"Skin in the game: Why I now wear a black armband"

January 13, 2020
The President of the United States has just unilaterally wagged the tail in an act of war against Iran.  
I am heartsick.  I have skin in that game. It’s up front and personal to me. 
The images that haunt me in this moment are indelible, seared into my experience deeply. 
I know the human cost of war. I live with its consequences each day of my life.  
The ghosts from half a century ago of those I saw mangled and die. 
The agony of the Gold Star wife who I held in my arms after finding her dead husband, a career Marine who took his life, unable to face a fifth combat deployment to Afghanistan. 
The Gold Star mothers I have held in my arms. 
The memorial services for the fallen where I’ve been called upon to speak. 
The returning soldiers and Marines I held in my arms in years past at Arlington West. 
The vets I’ve been honored to support in the Warfighters’ Advance Post-traumatic stress retreats I’ve participated in.  
And I have personal skin in this madness: my own son whose military career began some nineteen years ago as a Marine. After eleven years in the Corps and one deployment to Iraq, he got out, finished his degree and was granted a commission in the Army National Guard.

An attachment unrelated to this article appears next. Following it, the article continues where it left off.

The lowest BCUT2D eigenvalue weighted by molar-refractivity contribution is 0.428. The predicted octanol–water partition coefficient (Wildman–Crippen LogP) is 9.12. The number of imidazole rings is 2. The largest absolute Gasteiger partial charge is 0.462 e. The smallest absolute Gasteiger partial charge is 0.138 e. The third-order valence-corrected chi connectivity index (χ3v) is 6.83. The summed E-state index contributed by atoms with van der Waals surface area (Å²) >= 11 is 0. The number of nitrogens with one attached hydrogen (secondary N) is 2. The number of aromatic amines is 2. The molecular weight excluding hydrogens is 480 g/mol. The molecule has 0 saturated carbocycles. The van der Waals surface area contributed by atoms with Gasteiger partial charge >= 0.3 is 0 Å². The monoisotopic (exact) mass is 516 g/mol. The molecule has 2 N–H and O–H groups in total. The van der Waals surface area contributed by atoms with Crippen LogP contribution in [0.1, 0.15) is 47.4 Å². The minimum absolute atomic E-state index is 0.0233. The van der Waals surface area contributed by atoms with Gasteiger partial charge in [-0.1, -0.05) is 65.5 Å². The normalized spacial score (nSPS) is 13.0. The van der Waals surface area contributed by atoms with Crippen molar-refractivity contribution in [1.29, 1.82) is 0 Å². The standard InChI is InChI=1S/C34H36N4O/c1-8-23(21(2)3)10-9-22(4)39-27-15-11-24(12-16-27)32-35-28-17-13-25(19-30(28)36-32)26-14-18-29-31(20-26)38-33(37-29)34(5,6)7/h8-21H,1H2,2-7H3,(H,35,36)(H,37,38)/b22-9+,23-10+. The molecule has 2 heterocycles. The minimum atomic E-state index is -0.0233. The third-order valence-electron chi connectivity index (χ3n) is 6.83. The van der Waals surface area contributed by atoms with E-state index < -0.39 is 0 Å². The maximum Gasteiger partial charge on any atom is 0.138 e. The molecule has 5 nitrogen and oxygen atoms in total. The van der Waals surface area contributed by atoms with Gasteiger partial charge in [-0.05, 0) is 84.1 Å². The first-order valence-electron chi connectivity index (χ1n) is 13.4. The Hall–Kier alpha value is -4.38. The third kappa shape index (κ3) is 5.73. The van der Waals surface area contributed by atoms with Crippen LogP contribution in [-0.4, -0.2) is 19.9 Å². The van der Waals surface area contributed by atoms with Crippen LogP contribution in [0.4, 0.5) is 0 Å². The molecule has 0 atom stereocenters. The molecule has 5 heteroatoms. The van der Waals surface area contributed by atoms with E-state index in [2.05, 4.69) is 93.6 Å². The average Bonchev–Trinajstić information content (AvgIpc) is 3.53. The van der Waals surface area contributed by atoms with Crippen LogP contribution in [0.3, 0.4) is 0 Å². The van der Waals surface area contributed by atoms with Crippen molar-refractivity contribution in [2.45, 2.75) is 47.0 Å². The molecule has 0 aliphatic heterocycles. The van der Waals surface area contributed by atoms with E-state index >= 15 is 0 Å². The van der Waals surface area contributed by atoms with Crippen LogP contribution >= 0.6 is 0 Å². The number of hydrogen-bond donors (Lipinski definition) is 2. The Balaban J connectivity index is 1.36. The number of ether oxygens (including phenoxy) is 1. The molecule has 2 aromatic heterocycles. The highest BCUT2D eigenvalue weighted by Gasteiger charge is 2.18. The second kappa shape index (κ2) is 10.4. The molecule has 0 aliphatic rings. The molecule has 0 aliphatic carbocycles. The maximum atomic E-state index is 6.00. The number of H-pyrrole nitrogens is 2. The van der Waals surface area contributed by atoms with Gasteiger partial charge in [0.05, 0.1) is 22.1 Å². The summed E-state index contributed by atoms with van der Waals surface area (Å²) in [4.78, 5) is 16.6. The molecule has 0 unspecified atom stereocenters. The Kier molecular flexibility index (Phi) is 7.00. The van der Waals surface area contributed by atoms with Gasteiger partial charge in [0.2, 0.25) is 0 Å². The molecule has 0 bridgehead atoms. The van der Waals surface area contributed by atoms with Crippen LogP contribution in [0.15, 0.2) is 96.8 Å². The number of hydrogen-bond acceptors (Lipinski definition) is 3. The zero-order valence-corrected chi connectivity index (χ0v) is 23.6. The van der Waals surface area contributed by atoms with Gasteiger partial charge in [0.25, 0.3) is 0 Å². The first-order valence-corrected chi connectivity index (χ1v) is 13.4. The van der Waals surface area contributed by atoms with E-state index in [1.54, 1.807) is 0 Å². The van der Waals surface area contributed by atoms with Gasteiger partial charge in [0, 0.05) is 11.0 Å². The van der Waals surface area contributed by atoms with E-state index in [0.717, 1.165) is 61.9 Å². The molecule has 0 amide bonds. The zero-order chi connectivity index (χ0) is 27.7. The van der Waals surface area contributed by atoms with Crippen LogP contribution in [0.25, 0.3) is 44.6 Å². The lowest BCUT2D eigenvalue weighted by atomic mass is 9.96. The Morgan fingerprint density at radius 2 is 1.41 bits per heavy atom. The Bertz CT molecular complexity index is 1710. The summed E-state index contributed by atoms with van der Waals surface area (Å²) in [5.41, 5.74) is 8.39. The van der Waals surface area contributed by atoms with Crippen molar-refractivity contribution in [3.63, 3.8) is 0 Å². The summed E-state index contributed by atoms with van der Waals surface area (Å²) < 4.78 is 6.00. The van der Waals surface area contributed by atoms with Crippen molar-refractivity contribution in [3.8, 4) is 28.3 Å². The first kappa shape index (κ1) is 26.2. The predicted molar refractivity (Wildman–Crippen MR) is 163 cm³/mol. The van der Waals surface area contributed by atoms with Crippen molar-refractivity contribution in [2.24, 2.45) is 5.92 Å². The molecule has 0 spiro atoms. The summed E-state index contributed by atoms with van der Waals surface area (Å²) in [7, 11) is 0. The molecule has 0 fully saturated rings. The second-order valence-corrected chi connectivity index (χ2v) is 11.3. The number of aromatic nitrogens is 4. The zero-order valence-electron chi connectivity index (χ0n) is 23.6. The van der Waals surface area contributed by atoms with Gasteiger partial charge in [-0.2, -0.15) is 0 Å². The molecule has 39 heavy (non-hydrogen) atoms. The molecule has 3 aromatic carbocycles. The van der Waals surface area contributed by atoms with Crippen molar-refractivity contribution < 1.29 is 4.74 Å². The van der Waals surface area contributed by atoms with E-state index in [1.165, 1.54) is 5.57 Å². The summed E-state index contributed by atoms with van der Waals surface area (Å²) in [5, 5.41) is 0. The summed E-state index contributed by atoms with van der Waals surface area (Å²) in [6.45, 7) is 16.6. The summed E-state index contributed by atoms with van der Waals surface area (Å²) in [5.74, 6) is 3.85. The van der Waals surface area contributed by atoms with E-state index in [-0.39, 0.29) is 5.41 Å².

Now a Captain and a Battalion S-3, I am proud of his accomplishments, prouder still of his strength as a leader, one whose commitment is to his troops.  He is tough, yet compassionate: one who leads by example and who owns the well being of his troops over all else.  
And he, and all those who serve on active duty, in the reserve and in the guard are the meat in the sandwich of war. 
They and their families live with the possibility of redeployment to harms way, now made more probable by a Commander-in-Chief through an unnecessary and illegitimate act of war against Iran.
I will wear this armband until our nation ends the madness and our troops are withdrawn from the middle-East. 
I may well be buried wearing it. 
I am heartsick. I deeply know the human cost of war. 
I will stand against that madness with all my energy. 
Stand with me, if you will. 
Dan Kelly
Vietnam, 1966-1967
Veteran for Peace 
Military Families Speak Out

Veterans For Peace, inspired by Dan's poem is now offering black armbands.  To order five, fill out this form and the National Office will send you a package.  

Wearing black armbands in opposition to the war gained popularity as a result of an action five students from Des Moines took in 1965.  These students wore black arm bands to school to protest America's involvement in the Vietnam War. Those strips of cloth became the subject of a case that went all the way to the U.S. Supreme Court. Because of those Iowa students, the right of all American students to express their political opinions was strengthened.  Read more of the history.

Category: Uncategorized
Tag: Poetry